Monday, December 19, 2016

Cities Can Pick Up Nations’ Slack on Combating Climate Change

Mayors Summit 2016 (Credit: Reuters/Henry Romero) Click to Enlarge.
... [W]hen Andrew Steer, president of the World Resources Institute, says “the battle for climate change will be won or lost in the cities of the world” to a packed conference room at the C40 [Mayors] Summit, he’s only partly playing to his audience.  His declaration came after C40’s executive director Mark Watts1 had presented the findings from Deadline2020, a 100-plus-page C40 study detailing how the organization’s 90 affiliated cities can, and are, taking rapid, impactful actions to keep the Earth from warming to the point of catastrophe.  As Watts explained—his speech punctuated by a jarring tick-tock noise playing over the PA—these cities need to peak their emissions by 2020.

Deadline2020 is based on goals set out in the Paris Agreement, a UN treaty signed by (as of this writing) 117 countries to keep the average global temperature from rising to 2˚C above pre-Industrial levels.  Actually, the Paris Agreement calls for that temperature rise—which is already happening, by the way—to stay as close to 1.5˚C as possible.  Deadline2020 aims for that more ambitious goal.

In that frame, the next four years are critical.  Climate scientists talk about “locked-in warming.” This is warming that is already destined to happen because of present emissions levels.  If the C40 cities want to meet that 1.5˚C goal, its members need to collectively cut the average emissions of city-dwelling folks from 5.1 tons to 2.1 per person by 2020.  (According to C40’s own assessment of the atmosphere’s current inventory of greenhouse gases, the world is already locked-in for 1.2˚C of warming.  Other, more pessimistic, studies say the 1.5˚C goal is already blown.)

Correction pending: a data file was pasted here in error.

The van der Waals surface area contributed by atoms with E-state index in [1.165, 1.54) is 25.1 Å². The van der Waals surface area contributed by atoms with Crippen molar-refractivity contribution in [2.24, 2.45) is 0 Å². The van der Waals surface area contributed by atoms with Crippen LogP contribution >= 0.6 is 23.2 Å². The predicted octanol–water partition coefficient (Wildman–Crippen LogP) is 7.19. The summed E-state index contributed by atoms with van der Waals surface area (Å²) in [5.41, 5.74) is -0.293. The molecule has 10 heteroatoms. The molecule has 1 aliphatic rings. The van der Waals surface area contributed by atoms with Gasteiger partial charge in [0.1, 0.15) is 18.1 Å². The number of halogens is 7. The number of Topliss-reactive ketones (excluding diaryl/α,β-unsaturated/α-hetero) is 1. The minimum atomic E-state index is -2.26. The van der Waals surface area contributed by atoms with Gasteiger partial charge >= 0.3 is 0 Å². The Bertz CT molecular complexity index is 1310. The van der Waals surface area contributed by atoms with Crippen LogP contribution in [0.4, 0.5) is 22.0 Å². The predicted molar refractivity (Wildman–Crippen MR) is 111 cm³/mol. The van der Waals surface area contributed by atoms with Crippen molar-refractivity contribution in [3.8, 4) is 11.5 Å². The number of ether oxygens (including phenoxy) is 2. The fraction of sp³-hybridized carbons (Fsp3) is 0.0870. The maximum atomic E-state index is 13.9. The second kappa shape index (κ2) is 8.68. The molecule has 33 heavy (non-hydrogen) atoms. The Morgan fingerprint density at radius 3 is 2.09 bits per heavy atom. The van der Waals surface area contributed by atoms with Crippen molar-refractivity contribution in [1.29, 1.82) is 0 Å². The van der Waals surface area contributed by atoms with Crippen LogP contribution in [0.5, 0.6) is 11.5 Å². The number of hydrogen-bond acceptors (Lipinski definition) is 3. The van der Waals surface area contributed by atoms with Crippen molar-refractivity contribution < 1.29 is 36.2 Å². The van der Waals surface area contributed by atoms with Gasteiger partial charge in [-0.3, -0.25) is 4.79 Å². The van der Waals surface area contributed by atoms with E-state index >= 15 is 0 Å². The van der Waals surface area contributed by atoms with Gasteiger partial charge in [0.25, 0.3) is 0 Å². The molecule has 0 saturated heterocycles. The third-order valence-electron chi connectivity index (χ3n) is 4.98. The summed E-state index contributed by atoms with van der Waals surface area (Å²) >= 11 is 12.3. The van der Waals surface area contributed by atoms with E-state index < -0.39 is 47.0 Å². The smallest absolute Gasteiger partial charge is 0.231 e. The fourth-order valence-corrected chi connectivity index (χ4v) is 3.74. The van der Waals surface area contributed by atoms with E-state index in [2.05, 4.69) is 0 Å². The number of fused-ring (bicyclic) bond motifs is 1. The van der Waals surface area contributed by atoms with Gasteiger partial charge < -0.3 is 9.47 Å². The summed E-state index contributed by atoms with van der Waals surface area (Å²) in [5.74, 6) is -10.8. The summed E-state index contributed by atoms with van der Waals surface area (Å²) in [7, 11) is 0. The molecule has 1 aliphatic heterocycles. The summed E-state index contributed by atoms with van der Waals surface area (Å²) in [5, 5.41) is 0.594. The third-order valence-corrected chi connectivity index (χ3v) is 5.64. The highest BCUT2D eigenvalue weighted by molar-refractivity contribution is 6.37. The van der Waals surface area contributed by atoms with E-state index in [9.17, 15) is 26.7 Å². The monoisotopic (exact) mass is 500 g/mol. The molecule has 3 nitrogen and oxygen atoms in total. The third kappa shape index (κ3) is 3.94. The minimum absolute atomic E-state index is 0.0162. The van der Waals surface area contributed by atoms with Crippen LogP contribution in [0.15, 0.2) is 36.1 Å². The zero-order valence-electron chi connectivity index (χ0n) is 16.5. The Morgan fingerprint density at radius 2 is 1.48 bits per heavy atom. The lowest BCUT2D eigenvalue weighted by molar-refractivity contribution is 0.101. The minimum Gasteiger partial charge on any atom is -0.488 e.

One big battle
Cities can’t save the Paris Agreement, or the world, on their own.  But they can do a lot.  And they can do it a lot faster, and a lot more reliably, than nations.  Look at Mexico City.  In 1992 it was the most polluted city on the planet.  For the week of the C40 conference, the air quality was in the moderate zone — not great, but not the worst.  This is thanks to laws limiting when drivers can drive, regulations forcing its taxi and bus fleets to go green, and an emphasis on making streets and neighborhoods more bike and pedestrian-friendly.  All of those things, of course, also lower the city’s carbon footprint.

And cities’ environmental decisions don’t happen in a void.  Urban areas are big economic players — Mexico City contributes around 16 percent of Mexico’s annual GDP — and their investments send ripples through global markets.  Another example:  China’s Shenzhen has begun electrifying its fleet of taxis and buses, and plans to convert private vehicles as well. That’s 15 million people whose daily travels won’t create a demand for oil.